god bless and good night!

Sunday, June 19, 2011

candlelight procession two

i apologize for the technical difficulties...

so we concelebrated mass at eleven pm in the grotto where bernadette saw mary! it was in italian so msgr was in his glory...especially reciting part of the canon. adoration flowed from the brief liturgy until midnight. what a spectacular day of peaceful prayer and devotion! i am imprssed by the reverence of the faithful and the devotion of the priests. it is wonderful to be catholic!

sunday...blessed trinity sunday!
today is the festal anniversary of my first mass.
we concelebratec in the upper church and are now preparing to head off to avignon...more there...

Saturday, June 18, 2011

candlelight procession

after attending mass we had pizza for supper and then joined in the nightly candlelight procession. i saw priests and a bishop up front so we we ran up and snuck in. what a blessing that we did. we were able to pray the rosary with our brother priests all around the grounds...and then sit up front on the church steps with the priests for the final prayers. the bishop invited all the priests to join in giving the blessing! its cool to be a priest! :) at the end i asked for the bishops blessing personally...again in latin. jube domne benedicere. it was deeply moving to see all the sick people being wheeled up for the blessing. what a testament to faith and hope that they come streaming in seeking healing! we visited the adoration chapel for a bit. then at eleven pm we oncelebrated third mass and second concelebration mof the day...but

saturday in lourdes

yesterday after our delicious three hour lunch we boarded the train for lourdes. the countryside was lovely...dragging the fifty two pound suitcase now with a broken wheel from the cobblestones a mile to the train station was less lovely. :)

this morning i awoke and donned my cassock for a walk to the sanctuary of lourdes. the basilica is stunning and i concelebrated masst ten. it was in french but i know how it goes. :) when another priest pointed me to a station for communion i said the formula in latin...corpus christi. all the priests wave and smile at each other though we speak different languages and cannot talk when we meet on the streets or grotto grounds. praise god for the brotherhood of the priesthood. they made me feel welcome and beloved in the sacristy. i lit a candle at the grotto and prayed for all the intentions given to me by family and friends. i stood in the line with everyone else to tough the stone...and filled a bottle with holy water. what a glorious morning of prayer. msgr and i met up for lunch...a little nap...and then back to the shrine...

Friday, June 17, 2011

lunch friday...

this morning we found saint paul church...beautiful mass...extraordinary music...thank god for the dominicans!!! it was a lovely liturgical experience. we walked a bit more in bordeaux and are having lunch at a wine bar...goat cheese...prisciutto...local vintages...just perfect!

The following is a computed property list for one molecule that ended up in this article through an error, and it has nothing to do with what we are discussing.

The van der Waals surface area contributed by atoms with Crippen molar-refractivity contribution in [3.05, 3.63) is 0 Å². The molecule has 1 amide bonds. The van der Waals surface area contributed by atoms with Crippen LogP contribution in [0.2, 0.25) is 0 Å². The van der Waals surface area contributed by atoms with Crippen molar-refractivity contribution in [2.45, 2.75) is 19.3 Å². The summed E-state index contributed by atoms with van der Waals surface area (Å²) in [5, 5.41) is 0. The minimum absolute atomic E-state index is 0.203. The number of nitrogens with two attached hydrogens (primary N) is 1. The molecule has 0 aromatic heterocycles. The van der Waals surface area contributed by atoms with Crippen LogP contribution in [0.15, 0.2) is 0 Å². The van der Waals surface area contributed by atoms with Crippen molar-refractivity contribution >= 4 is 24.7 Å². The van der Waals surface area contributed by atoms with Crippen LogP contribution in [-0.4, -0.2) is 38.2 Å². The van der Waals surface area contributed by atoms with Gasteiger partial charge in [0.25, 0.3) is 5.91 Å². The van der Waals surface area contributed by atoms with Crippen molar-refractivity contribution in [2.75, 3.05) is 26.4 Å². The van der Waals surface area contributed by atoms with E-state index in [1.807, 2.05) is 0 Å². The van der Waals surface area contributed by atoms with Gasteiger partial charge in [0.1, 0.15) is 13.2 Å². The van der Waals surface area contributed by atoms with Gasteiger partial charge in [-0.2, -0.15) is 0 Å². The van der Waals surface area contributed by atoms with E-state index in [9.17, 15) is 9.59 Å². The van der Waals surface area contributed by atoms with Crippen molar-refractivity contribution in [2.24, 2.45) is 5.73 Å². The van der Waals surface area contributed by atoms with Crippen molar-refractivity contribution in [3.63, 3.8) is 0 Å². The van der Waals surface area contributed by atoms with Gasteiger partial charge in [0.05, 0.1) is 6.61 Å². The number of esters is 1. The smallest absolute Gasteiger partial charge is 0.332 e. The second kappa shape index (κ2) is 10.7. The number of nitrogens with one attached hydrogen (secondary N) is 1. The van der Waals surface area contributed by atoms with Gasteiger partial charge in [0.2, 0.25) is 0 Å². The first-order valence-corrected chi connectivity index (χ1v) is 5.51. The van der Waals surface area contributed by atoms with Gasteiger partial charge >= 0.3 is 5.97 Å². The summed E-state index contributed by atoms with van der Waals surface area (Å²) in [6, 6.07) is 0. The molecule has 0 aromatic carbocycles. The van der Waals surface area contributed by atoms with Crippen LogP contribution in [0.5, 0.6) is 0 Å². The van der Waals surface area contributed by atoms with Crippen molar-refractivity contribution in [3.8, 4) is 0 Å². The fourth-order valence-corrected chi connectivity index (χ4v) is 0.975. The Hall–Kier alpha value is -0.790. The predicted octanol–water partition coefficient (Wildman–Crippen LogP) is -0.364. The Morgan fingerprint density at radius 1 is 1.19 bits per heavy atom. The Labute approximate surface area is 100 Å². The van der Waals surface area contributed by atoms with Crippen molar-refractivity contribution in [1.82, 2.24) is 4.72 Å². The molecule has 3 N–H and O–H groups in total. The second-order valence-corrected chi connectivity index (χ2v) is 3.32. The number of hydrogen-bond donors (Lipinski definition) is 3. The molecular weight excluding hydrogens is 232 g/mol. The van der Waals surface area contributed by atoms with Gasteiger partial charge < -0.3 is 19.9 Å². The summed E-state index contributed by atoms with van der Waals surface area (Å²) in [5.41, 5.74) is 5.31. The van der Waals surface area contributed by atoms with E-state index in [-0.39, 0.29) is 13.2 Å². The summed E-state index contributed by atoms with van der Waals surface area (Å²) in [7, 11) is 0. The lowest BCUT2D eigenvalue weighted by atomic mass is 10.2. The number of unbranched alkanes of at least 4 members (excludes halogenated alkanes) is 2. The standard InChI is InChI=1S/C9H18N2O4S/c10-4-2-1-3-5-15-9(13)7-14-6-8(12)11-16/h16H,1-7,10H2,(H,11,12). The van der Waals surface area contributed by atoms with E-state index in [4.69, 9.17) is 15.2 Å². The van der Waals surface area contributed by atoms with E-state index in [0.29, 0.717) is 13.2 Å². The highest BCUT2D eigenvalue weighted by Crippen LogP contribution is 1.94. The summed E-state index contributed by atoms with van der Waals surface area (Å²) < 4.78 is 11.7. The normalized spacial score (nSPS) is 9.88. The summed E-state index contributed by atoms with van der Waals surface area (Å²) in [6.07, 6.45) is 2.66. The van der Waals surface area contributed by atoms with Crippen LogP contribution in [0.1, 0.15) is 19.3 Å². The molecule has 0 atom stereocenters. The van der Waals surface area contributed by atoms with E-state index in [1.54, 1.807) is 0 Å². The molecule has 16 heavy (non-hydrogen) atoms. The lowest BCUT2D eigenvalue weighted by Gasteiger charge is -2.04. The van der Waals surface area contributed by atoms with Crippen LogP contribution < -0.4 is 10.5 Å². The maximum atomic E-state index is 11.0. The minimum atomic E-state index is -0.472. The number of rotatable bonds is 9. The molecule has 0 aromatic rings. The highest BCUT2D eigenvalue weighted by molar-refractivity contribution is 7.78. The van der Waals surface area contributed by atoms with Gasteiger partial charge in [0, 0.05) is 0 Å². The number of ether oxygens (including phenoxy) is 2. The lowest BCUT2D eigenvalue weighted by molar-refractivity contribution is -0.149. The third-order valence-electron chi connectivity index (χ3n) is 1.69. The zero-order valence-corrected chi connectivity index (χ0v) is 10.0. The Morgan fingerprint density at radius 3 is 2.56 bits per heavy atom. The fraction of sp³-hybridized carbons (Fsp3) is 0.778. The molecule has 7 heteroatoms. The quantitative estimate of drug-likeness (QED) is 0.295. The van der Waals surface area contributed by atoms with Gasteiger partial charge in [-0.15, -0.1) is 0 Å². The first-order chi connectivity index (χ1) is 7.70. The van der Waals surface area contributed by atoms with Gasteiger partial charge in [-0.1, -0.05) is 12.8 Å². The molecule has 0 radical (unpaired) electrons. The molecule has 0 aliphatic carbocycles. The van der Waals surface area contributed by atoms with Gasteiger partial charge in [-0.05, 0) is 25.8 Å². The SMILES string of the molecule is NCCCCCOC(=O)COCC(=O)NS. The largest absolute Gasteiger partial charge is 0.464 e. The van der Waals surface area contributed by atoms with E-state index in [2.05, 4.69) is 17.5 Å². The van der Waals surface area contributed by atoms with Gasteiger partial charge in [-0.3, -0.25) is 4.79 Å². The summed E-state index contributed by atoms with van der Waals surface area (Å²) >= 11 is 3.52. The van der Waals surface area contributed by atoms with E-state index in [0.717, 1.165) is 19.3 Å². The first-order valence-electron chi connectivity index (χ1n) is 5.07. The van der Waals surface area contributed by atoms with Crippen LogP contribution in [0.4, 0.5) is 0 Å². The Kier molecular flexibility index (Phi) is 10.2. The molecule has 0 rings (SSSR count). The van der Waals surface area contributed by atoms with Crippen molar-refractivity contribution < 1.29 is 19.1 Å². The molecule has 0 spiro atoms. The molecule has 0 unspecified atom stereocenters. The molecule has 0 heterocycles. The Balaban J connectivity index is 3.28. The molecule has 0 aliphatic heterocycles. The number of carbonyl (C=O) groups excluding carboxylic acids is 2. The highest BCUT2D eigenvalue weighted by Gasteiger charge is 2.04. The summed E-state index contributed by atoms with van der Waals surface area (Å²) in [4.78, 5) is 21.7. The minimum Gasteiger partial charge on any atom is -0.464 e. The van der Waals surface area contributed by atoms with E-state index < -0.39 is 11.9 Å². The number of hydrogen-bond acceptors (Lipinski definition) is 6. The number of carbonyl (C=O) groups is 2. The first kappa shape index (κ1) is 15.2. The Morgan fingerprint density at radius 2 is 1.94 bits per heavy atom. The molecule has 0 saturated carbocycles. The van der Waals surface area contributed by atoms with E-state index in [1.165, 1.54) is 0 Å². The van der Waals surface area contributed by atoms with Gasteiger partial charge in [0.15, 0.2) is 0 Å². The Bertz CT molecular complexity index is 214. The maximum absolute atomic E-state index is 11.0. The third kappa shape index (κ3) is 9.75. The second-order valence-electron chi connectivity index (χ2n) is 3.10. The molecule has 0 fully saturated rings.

Thursday, June 16, 2011 three...

the five hour wine tour was lovely! we visited a few chateau and tasted exquisite bordeaux wines. im learning slowly how the french wine system works. the architecture here is so beautiful. we visited the cathedral of st andre...facade begun in ninth century and the rest completed in the twelfth...what an architectural difference...and what marvels faith can inspire without technology! lamb stew for dinner...provincial and delicious. walking the city is delightful. its a different world and its enriching to see how another culture lives. the wine tour guide and our british companions were lovely. i couldnt help but defend america against false impressions of how we do not appreciate the special relationship we have with england...america is not necesarily presented authentically by those who happen to represent us publicly. more later....

pilgrimage day one and two...

internet access temporary and sketchy. small screen so please dont mind the poor grammar. i hope this keeps working...keep checking back... we left tuesday and the plane had one bad fuel pump. we sat for five hours...flew to ny jfk...then switched planes for the trans atlantic flight. allergies affected by the recycled air. with train all in all 21 hours of travel to reach bordeaux. the lord wants me to do penance for my sins. :) restaurant on the place de victoire was fabulous...steak and local red wine of course. today...thursday...had a good rest and breakfast...were leaving soon to walk the city and we have a five hour tour of wineries in the afternoon. the adventure continues... i am reading three books...two small...fifteen days with the cure d ars and reflections of msgr marini the papal master of ceremonies...and one big book...bonhoeffer. i went to a french bathroom and found sweedish toilets and british seat covers...truly a global economy! our delyed delta plane was shuffled between gates and then parked on the tarmac...we walked down steps to a bus...when the bus parked at the terminal they opened one of six doors...perhaps a bias against the americans who inconveniened their schedule

Saturday, May 28, 2011

Memorial Day Weekend

Masses: Saint Paul, North Canton, 10:30 and 12:00
Click on title for audio of homily from Sixth Sunday of Easter...

Tuesday, May 03, 2011

Article on John Paul II

May, 2011, issue of Homiletic and Pastoral Review.

Audio of Sunday's Homily...

From St. Andrew, Sheffield; St. Joseph Calasanctius, Jefferson; Shrine of St. Paul, Cleveland.
2 copies one after another - morning Masses and Mass for Bethesda Healing Ministry in Cleveland.

Sunday, May 01, 2011

Homily May 1 2011

Homily 1 May 2011